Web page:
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July 21, 2014 Contractor Fraud

Relocation Service Pays Hefty Sum to Settle False Claims Act Allegations

Fraud can occur in virtually any industry – and it takes courageous private citizens to come forward, ultimately exposing fraud to authorities and alerting taxpayers as the misconduct being perpetrated in even the most unlikely of sectors.

In a recent settlement under the False Claims Act, Re/Max Allegiance Relocation Service agreed to pay over $500,000 to settle fraud allegations involving its home relocation services. The agreement occurred following a whistleblower lawsuit filed several years ago in U.S. District Court in Virginia by a relator with firsthand knowledge of the misconduct. The relator is set to receive $86,667 for his willingness to come forward.

Facts of Case Involving Re/Max Allegiance Relocation

The federal government has historically offered transfer assistance for families asked to relocate due to a change in duty station assignment. These services are contracted to private moving companies, such as Re/Max Allegiance, on the premise the company will offer an affordable rate and will not overcharge the government for the relocation of government workers’ families and belongings.

According to relator Michael Angel, a former employee of Re/Max Allegiance, his company was unlawfully overbilling the federal government for these relocation services in violation of a long-held agreement to offer the government a relocation rate comparable to rates offered to other entities. More specifically, the allegations include the assertion that Re/Max billed for vague “management services” that were not actually provided. In addition, the relator contends Re/Max billed the U.S. government for tariff charges that were not actually applicable to the international transfers.

Government’s Response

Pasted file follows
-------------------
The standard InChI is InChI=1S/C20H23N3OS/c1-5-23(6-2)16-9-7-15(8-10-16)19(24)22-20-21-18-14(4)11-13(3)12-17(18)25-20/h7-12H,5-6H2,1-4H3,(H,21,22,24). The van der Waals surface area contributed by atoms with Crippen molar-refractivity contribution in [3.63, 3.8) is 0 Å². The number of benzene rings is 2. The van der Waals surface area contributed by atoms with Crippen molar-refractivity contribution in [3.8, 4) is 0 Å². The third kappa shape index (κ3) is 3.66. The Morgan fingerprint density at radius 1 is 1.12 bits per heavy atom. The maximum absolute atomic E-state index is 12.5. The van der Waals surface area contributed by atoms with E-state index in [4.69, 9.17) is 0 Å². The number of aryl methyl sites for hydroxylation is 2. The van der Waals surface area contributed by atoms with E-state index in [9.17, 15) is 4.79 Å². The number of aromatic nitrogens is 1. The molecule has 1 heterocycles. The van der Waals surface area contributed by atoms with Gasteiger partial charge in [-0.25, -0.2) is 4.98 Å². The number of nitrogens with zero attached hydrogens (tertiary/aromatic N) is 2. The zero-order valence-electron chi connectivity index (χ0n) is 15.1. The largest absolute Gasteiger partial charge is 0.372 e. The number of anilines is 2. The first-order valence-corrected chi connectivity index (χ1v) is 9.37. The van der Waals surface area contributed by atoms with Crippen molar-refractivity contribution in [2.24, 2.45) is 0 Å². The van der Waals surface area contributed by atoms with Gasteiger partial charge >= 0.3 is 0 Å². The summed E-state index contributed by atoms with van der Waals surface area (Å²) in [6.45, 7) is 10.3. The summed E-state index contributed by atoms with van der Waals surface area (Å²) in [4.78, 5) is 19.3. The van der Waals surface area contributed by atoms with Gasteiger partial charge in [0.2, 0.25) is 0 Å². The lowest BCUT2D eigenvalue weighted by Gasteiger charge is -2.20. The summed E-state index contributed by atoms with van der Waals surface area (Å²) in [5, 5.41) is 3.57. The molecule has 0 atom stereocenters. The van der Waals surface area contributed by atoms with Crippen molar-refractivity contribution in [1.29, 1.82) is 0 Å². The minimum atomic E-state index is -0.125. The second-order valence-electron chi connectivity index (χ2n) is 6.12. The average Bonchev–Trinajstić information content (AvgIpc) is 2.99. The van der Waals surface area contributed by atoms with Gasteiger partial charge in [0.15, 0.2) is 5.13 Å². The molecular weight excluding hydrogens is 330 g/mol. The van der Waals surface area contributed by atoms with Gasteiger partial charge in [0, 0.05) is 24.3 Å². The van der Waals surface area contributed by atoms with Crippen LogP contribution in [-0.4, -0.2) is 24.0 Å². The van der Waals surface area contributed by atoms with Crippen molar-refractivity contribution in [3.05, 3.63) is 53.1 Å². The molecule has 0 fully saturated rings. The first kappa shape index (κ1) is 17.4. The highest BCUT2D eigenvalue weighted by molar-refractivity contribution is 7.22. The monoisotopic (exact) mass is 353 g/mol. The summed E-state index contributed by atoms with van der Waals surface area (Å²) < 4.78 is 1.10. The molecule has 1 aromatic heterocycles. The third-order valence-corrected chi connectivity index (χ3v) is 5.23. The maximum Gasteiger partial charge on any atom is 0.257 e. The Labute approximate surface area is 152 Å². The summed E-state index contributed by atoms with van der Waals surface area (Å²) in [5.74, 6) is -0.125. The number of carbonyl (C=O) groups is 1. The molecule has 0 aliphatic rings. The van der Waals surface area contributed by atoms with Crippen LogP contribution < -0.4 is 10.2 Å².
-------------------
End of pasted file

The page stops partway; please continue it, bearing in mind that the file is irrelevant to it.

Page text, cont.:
Despite the government spending significant amounts of time and resources combatting healthcare fraud, it has not turned a blind eye to the occurrence of fraud in other areas. According to Assistant U.S. Attorney Stuart F. Delery, “[t]oday’s settlement demonstrates our continuing vigilance to ensure that those doing business with the government do so legally and honestly, and that taxpayer funds are not misused….Government contractors who seek to profit at the expense of taxpayers will be held accountable.”

False Claims Act

The False Claims Act is a statute – in force since the Civil War era – that seeks to incentivize integrity by offering private individuals rewards for coming forward. Today, the FCA is most helpful in the context of healthcare and defense contractor fraud, however it has proven useful in even the most obscure cases of misconduct.

The most common type of misconduct addressed by the FCA involves billing the government for services never rendered, or billing the government at a higher rate for a service than that billed to other parties. In the context of healthcare, this practice is referred to as “upcoding,” and involves submitting bills to Medicare or Medicaid that do not accurately reflect the doctor-patient interaction that occurred.

Contact an Experienced Qui Tam Attorney Today

If you are aware of fraud involving government-insured patients, or in any other transaction involving government funds, we encourage you to contact Berger Montague today.